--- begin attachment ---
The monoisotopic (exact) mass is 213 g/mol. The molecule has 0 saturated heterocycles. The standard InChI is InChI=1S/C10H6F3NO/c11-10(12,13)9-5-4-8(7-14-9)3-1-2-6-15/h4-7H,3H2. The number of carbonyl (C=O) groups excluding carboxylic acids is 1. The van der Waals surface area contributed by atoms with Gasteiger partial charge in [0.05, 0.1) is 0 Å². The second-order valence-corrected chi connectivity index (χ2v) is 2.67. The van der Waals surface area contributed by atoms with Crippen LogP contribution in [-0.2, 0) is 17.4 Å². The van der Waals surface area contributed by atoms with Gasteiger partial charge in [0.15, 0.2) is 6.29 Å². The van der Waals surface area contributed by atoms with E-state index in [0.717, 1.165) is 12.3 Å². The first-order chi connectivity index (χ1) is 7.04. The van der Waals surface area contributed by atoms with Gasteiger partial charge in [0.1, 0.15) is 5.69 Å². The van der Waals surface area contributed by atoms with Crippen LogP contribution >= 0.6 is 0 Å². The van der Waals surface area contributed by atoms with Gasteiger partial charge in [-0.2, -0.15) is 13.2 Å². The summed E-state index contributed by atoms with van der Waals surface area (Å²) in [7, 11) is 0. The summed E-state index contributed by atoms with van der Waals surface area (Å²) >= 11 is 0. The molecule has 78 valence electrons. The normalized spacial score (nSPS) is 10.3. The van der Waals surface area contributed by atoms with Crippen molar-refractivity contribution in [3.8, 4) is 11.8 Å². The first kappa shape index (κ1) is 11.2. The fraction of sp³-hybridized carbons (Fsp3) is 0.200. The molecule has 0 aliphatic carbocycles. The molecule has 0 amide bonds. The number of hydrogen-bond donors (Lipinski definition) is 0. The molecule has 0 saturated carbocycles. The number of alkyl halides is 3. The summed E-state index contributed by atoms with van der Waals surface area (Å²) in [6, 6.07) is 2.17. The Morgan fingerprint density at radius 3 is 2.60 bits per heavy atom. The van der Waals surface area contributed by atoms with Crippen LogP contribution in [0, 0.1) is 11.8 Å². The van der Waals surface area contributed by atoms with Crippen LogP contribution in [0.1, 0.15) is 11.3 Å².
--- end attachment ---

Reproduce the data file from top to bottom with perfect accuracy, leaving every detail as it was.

The monoisotopic (exact) mass is 213 g/mol. The molecule has 0 saturated heterocycles. The standard InChI is InChI=1S/C10H6F3NO/c11-10(12,13)9-5-4-8(7-14-9)3-1-2-6-15/h4-7H,3H2. The number of carbonyl (C=O) groups excluding carboxylic acids is 1. The van der Waals surface area contributed by atoms with Gasteiger partial charge in [0.05, 0.1) is 0 Å². The second-order valence-corrected chi connectivity index (χ2v) is 2.67. The van der Waals surface area contributed by atoms with Crippen LogP contribution in [-0.2, 0) is 17.4 Å². The van der Waals surface area contributed by atoms with Gasteiger partial charge in [0.15, 0.2) is 6.29 Å². The van der Waals surface area contributed by atoms with E-state index in [0.717, 1.165) is 12.3 Å². The first-order chi connectivity index (χ1) is 7.04. The van der Waals surface area contributed by atoms with Gasteiger partial charge in [0.1, 0.15) is 5.69 Å². The van der Waals surface area contributed by atoms with Crippen LogP contribution >= 0.6 is 0 Å². The van der Waals surface area contributed by atoms with Gasteiger partial charge in [-0.2, -0.15) is 13.2 Å². The summed E-state index contributed by atoms with van der Waals surface area (Å²) in [7, 11) is 0. The summed E-state index contributed by atoms with van der Waals surface area (Å²) >= 11 is 0. The molecule has 78 valence electrons. The normalized spacial score (nSPS) is 10.3. The van der Waals surface area contributed by atoms with Crippen molar-refractivity contribution in [3.8, 4) is 11.8 Å². The first kappa shape index (κ1) is 11.2. The fraction of sp³-hybridized carbons (Fsp3) is 0.200. The molecule has 0 aliphatic carbocycles. The molecule has 0 amide bonds. The number of hydrogen-bond donors (Lipinski definition) is 0. The molecule has 0 saturated carbocycles. The number of alkyl halides is 3. The summed E-state index contributed by atoms with van der Waals surface area (Å²) in [6, 6.07) is 2.17. The Morgan fingerprint density at radius 3 is 2.60 bits per heavy atom. The van der Waals surface area contributed by atoms with Crippen LogP contribution in [0, 0.1) is 11.8 Å². The van der Waals surface area contributed by atoms with Crippen LogP contribution in [0.1, 0.15) is 11.3 Å².